Dr. Steven Schumacher.

Memorial planned for missing ex-Kettering Medical Center doctor

“It is the hardest thing we have to do, and that is to let a family know that we have suspended a search,” said Petty Officer Sydney Phoenix, a Coast Guard spokeswoman. “Then it is in their hands.”

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On Oct. 16, Dr. Steven Schumacher, 63, took off from Cape Giradeau, Missouri, for Gonzales, near Baton Rouge, Louisiana, Phoenix said. However, when he did not show up two hours after he was scheduled to land, his family reported him missing, the Coast Guard said. He was the only person aboard the 1977 Piper Aztec aircraft.

A hangar lease with the Cape Girardeau airport for the plane, whose tail number is N778PA, shows Schumacher signed it out to visit patients.

An online flight tracker showed the plane’s last known position over the Gulf about 11:40 p.m. Oct. 16, about 440 miles past Louisiana’s coast, Phoenix said.

Schumacher’s family has now scheduled a memorial service that will begin with a visitation to be held at 10 a.m. Nov. 18 at the Trinity Episcopal Church in New Orleans, with the memorial service to start at 11 a.m.

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He is survived by his mother Leila Flournoy Schumacher, brothers David, Robert and Jerry. Schumacher is preceded in death by his father Carl Schumacher Jr. and his sister, Holly Schumacher Seckel.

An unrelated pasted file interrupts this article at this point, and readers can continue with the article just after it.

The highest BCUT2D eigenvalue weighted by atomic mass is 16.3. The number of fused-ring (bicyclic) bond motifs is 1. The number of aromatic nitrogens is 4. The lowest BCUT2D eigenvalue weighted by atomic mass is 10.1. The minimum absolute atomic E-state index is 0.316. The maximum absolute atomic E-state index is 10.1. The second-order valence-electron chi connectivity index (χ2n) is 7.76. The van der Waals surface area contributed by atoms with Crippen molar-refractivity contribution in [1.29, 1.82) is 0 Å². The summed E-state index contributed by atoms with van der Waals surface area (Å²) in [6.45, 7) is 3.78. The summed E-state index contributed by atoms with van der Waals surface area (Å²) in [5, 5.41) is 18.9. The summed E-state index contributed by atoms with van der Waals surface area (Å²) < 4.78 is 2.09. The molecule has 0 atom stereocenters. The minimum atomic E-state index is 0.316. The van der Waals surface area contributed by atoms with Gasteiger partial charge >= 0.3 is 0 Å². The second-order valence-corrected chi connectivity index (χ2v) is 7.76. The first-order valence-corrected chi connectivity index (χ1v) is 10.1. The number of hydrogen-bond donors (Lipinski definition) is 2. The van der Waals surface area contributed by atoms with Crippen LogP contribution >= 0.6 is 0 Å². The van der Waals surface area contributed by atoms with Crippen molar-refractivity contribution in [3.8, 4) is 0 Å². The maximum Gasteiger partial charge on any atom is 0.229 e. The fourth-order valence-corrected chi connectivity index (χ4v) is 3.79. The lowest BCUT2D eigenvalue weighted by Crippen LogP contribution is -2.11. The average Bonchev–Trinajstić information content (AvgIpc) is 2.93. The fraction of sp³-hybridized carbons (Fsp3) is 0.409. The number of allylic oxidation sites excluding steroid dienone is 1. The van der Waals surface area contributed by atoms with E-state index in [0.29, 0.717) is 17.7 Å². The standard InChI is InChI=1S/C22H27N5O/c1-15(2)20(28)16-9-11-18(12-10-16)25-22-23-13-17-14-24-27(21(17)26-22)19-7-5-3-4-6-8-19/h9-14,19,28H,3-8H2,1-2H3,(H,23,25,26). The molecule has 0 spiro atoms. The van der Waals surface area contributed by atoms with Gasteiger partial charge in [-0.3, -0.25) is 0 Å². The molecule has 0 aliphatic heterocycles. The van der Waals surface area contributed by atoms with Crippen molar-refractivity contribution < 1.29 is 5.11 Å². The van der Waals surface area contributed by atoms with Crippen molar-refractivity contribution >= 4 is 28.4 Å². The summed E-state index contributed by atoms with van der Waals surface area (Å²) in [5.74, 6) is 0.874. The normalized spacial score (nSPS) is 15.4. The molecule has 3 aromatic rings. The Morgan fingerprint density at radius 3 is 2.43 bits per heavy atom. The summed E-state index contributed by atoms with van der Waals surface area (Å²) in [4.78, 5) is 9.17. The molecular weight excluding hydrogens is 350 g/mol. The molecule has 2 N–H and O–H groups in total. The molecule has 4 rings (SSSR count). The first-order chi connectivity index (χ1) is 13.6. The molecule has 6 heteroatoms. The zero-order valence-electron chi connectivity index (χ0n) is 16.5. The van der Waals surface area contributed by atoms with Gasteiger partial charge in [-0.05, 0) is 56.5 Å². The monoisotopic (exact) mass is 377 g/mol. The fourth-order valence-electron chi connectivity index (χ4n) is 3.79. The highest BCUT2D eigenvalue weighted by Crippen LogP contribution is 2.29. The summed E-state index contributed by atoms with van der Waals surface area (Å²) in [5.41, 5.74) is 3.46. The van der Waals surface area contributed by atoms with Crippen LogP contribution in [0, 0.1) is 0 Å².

Schumacher was a native of New Orleans, and served aboard nuclear submarines in the United States Navy prior to earning a bachelor of science degree at Louisiana State University. He was a graduate of the LSU School of Medicine, where he completed a general surgical residency in 1995 and practiced general surgery in Lafayette, Louisiana. He is a founding medical director of the Level II Trauma Center at the Kettering Medical Center.

He also was Instructor of Surgery for UVA School of Medicine in Rwanda, and a trauma and critical care surgeon at Bayfront Health in St. Petersburg, Florida. Most recently, he taught at University Hospitals in Cleveland and St. Francis Health Care System in Cape Girardeau, Missouri.

Schumacher was an avid pilot, who lived in St. Petersburg, and flew his plane to work surgical shifts at hospitals in Missouri and Ohio.

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